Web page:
In healthcare, every physician, every group, every hospital, and every health system claims to be patient centric. Some succeed more than others. I’ve been practicing long enough to understand that as physicians working in different practice settings, the lens through which we view patient care and the organization around us inevitably changes. Different models of care lead to different lenses, and those lenses can have a profound impact on patient care and outcomes.
When I finished my training in internal medicine in 1999, I started my career in a traditional practice setting. I saw patients in my office. I followed them to the hospital, to the nursing home, and back to the office. While my patients loved this doctor-patient connection, this was clearly not the most efficient way to practice and deliver care. This experience gave me exposure to different care settings and the different capabilities of those settings. However, ultimately my lens was the ambulatory care setting, and I was concerned with volume-driven reimbursement and the increasing regulations governing the practice of medicine.
In 2008, I became the medical director for a hospitalist group in a large teaching community hospital. We were concerned about care delivery in the inpatient setting from admission to discharge, including observation, medical consultation, and teaching services. My lens changed. The team and I were focused on improving length of stay, quality core measures and readmissions. For the most part, we met our goals.
I recall during my first year in this position I negotiated a deal with the emergency department (ED) director: the hospitalist would have 30 minutes from the time of the ED call for an admission to evaluate the patient and determine disposition. While I considered this deal a win for the hospitalists, it is clear that my lens was very inpatient focused, not patient focused.
As a hospitalist, I had little knowledge or care for the ED’s Left Without Being Seen (LWBS) rates. If anything, I thought to myself, higher is better, because if more people left the ED, it meant my hospitalists would have to deal with fewer admissions.
Eventually, I had a rude wakeup call concerning this issue from an ED provider. He told me to imagine a busy emergency department with, say 100,000 visits and an LWBS of 2 percent. If the admit rate was 20 percent, that meant 400 potential hospitalist patients were leaving each year. If the average charges were around $9,000 per patient per admission, that was $3.6 million a year in lost revenue. The focus of many hospitalists is too narrow. That was quite a wakeup call. It became clear that our incentives and goals were not aligned.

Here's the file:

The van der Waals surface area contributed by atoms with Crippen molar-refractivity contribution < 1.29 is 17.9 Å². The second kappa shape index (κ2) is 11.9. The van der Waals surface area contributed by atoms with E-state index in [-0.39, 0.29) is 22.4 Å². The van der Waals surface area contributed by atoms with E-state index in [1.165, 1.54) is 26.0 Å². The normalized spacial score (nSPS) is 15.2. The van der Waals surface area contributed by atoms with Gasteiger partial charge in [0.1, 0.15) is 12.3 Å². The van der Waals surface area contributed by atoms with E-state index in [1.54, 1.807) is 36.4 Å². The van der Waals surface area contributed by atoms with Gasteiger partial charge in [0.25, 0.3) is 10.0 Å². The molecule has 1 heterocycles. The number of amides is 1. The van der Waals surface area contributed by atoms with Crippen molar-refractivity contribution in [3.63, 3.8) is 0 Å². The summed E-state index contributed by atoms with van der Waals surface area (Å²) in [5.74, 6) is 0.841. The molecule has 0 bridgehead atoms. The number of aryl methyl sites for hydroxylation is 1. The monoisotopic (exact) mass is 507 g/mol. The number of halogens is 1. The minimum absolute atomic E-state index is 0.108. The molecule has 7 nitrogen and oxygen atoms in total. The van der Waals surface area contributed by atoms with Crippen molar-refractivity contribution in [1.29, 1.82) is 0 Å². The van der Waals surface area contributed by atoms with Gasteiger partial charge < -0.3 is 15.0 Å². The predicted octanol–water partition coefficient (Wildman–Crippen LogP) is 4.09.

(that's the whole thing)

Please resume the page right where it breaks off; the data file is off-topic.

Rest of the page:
Eventually, my lens changed again. I joined the ranks of hospital administration as a vice president for hospital medicine and care coordination. Now my goal was to reduce readmissions, improve transition of care, and deliver care in the most efficient way. I looked for ways to succeed under bundled payment systems. Through this lens, it became clear to me that many hospital initiatives succeeded or failed based on the quality and commitment of the physician leadership involved. I would sit around the table with the hospitalists and the ED providers, and it was obvious we needed our physician leaders to collaborate in order to be successful. Too often, however, instead of working together, they would be pointing fingers.
Then, my lens changed yet again. In 2015, I joined US Acute Care Solutions as the Chief Medical Officer for Integrated Acute Care. For the first time, hospitalists and ED providers were under the same umbrella. Not only were they both providers in the same hospital, but they were part of the same group, a group which gave all its physicians an ownership stake in the company. That meant the people I sat around the table with weren’t just my colleagues, they were truly my partners.
Suddenly our decisions became about what was going to produce better outcomes for patients, because better outcomes for patients would help us to grow this model of integrated acute care delivery throughout the health system, and thus grow our business. Finally: alignment.
Rather than point fingers, all of us involved work together to figure out what’s best for the patient. This model truly shapes the lens through which physicians operate, and thus it incentivizes behaviors you wouldn’t otherwise see. The ED physician now has a clear stake in writing better transition orders, or spending an extra 15 minutes to talk about palliative care, or arranging proper follow up with primary care physicians. Meanwhile, hospitalists work harder in the morning to get their discharges out, knowing that if they don’t, the admissions will back up and the ED will start falling behind.
I look back more than a decade ago on that deal I made with the ED director that I thought was a “win,” and I know it wasn’t a win, at least not for the patients. Now, our integrated acute team solves problems together, establishes admission criteria that we all agree to, and treatment protocol that we all built together. Through this new lens, I see one team with one focus: to provide safe and efficient patient care across the acute care continuum.
Ultimately, I believe our Integrated Acute Care model is the future of healthcare, because it’s the model that best aligns the physician leadership to continually seek ways to improve patient care. Our program has already begun to prove this, with incredible results. If you’re interested in learning more or partnering with us, don’t hesitate to reach out.